“We apologise for the ‘exceptional’ closure, we will open again on September 1st” is often what you will find posted on a restaurant or shop door in August in Paris.
I planned my trip with my kids to Paris this summer around their schedule, and their work schedules only allowed them to go in August. I knew when we planned this trip that many restaurants and shops close in August, but I never realized the vast number! It became obvious when I was attempting to secure dinner reservations online a couple of months before we went…and nothing was available in many of the popular restaurants.
My daughter Carly at Musée Picasso…
…and at the top of Sacré-Cœur Basilica
But I found this less populated version of Paris even more enchanting. Since most Parisians are out of town in August and tourism is down 30 percent (sadly because Paris is on high alert), we Uber’d through the city with no traffic at all. We took leisurely walks and runs along the Seine without it being too crowded. We were easily able to get into the few restaurants that stay open all summer, dined on delicious dinners every night, and didn’t wait in any lines for museums!
So if you find yourself in Paris in August, don’t despair. In addition to Paris being less crowded in August, there are even dance parties along the Seine! And, they set up beaches complete with chairs, umbrellas, and sand.
Our apartment in Paris
I am lucky enough to have an apartment to stay in when I go to Paris. My husband’s cousin always offers their place to us every summer, so I took advantage and stayed two weeks this year. The first week I invited my friend Tricia Calloway, and the second week two of my children came over.
My favorite open-all-summer restaurant we found was a place called, appropriately, Frenchie. There are actually three Frenchies: Frenchie To Go, Frenchie Wine Bar, and Frenchie Restaurant, all on the Rue de Nil, a very small alley. The restaurant is closed for the month of August, but I think I would prefer the wine bar anyway — I went three separate nights! You will read online that you need to get there early to wait in line to get in since they don’t take reservations. While that may be necessary the rest of the year…not in August!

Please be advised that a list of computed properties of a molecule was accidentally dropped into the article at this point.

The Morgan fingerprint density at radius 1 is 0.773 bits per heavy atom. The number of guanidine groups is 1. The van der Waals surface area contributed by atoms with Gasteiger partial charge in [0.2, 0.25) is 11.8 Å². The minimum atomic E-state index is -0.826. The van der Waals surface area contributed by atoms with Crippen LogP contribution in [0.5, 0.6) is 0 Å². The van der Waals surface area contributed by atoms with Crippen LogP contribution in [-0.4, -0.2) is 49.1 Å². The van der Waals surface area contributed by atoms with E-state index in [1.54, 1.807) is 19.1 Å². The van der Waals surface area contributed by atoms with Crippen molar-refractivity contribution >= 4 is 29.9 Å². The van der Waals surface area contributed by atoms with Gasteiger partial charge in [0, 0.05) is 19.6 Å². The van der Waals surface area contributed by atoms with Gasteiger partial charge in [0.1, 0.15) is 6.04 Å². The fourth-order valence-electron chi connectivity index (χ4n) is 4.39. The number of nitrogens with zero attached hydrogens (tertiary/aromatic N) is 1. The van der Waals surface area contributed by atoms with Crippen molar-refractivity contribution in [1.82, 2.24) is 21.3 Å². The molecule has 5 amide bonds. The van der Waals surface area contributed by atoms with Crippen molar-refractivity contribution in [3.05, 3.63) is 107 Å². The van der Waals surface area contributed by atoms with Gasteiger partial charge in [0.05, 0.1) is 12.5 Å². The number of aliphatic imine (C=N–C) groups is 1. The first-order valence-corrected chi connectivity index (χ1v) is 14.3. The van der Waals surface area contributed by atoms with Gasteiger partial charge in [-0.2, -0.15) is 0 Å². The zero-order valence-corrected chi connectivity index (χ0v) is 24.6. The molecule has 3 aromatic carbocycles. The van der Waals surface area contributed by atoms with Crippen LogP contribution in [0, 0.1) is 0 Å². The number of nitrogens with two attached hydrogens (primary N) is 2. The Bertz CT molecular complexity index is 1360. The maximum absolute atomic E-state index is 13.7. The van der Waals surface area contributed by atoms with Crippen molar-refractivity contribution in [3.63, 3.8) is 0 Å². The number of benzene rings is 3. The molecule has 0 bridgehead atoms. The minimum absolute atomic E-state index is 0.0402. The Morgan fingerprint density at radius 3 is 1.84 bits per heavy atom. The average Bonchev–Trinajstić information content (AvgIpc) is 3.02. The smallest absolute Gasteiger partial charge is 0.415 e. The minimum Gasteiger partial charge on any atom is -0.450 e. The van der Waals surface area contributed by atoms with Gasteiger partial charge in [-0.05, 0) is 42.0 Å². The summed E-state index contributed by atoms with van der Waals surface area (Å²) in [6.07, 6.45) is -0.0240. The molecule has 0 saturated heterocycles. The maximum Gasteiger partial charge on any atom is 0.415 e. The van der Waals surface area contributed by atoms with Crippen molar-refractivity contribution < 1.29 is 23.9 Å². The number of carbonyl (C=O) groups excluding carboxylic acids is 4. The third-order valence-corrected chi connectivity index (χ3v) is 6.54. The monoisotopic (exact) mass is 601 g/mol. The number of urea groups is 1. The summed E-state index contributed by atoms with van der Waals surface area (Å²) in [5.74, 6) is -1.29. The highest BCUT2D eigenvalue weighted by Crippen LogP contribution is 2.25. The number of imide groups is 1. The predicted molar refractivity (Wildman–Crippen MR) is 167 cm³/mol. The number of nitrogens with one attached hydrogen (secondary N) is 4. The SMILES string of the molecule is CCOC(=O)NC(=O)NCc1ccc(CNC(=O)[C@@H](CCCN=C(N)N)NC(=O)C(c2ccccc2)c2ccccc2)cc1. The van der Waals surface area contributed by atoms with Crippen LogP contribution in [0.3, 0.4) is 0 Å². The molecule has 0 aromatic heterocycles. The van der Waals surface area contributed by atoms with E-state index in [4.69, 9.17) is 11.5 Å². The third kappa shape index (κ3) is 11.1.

My other favorite place was Mary Celeste in the Marais neighborhood. It really is a little hole in the wall, but the wines and food were amazing. The menu is very short, but everything is divine. All the wines were fine natural wines.
The only wines we drank the entire trip were natural wines. I’m now hooked. No sulfites, no added preservatives, no fake colors…I felt great every morning!
Café Constant and Les Cocottes in the 6th arrondissement close to the Eiffel Tower were also favorites, each owned by Christian Constant and again side by side. Paul Bert Bistro in the 11th arrondissement, a typical French bistro, is wonderful, too. The best lunch we had was at Miznon in the Marais — another hole in the wall but delicious! Another place not to miss is Avant Comptoir in St. Germain. Again, another chef who has three restaurants in a row on the same street.
Tricia, Wendylyn, and me
I found all these restaurants through wendylyn.paris. She was even nice enough to pick up the phone and book a table for us at Paul Bert for that night. She seems to know everyone in town! Wendy also offers foodie tours so Tricia and I booked a tour. She taught us a lot about French culture, including social etiquette rules many Americans don’t know.
For example, when visiting a cheese shop (Fromager) or a bakery (the Boulanger) one must wait in line and ask before taking a sample and ask for help. As Americans we are so used to going to a store and trying samples at our leisure. She says in these small shops it is more like walking into their home, so we should ask. Now that I know that, it makes sense.
Tricia and I hired another guide one day, an American opera singer hired by the French government to come over years ago (apparently he has a rare tenor voice that the French opera needed). He has since retired from the opera but still performs, and between performances, as an art history major with tons of personality, he loves to take people on tours. He took us to the Musée d’Orsay, which we loved and we were so happy we hired a wonderful guide. Listening to him was so much fun — we learned much more than going on our own.
Afterwards he took us to the Paris Flea Market, which I was so excited about, but like everything else in Paris much of it was closed, so alas that was a bit of a letdown.
Sunset on the Seine
Another fun thing to do in August in Paris is go to roof top bars where the views, as you can imagine, are spectacular. I would recommend the Hotel Raphael and the Peninsula Hotel, both between the Arc de Triomphe and the Eiffel Tower.
Our guide taught us a lot about Versailles but we taught him how to dab.
Monet, Museum Orangerie.
I love how the statue’s pose is mirrored by the tourist below in a very modern way!
All the museums in Paris are beautiful. I wish I had had the time to go to all of them. This year I went to the Louvre, d’Orsay, Rodin, Monet, Picasso, and the Orangerie. I definitely got my fill of Impressionists paintings, but that is my favorite period of art.
I will never tire of Paris and can’t wait to return and explore more and try more restaurants!
Tricia waving au revior. Until next time!
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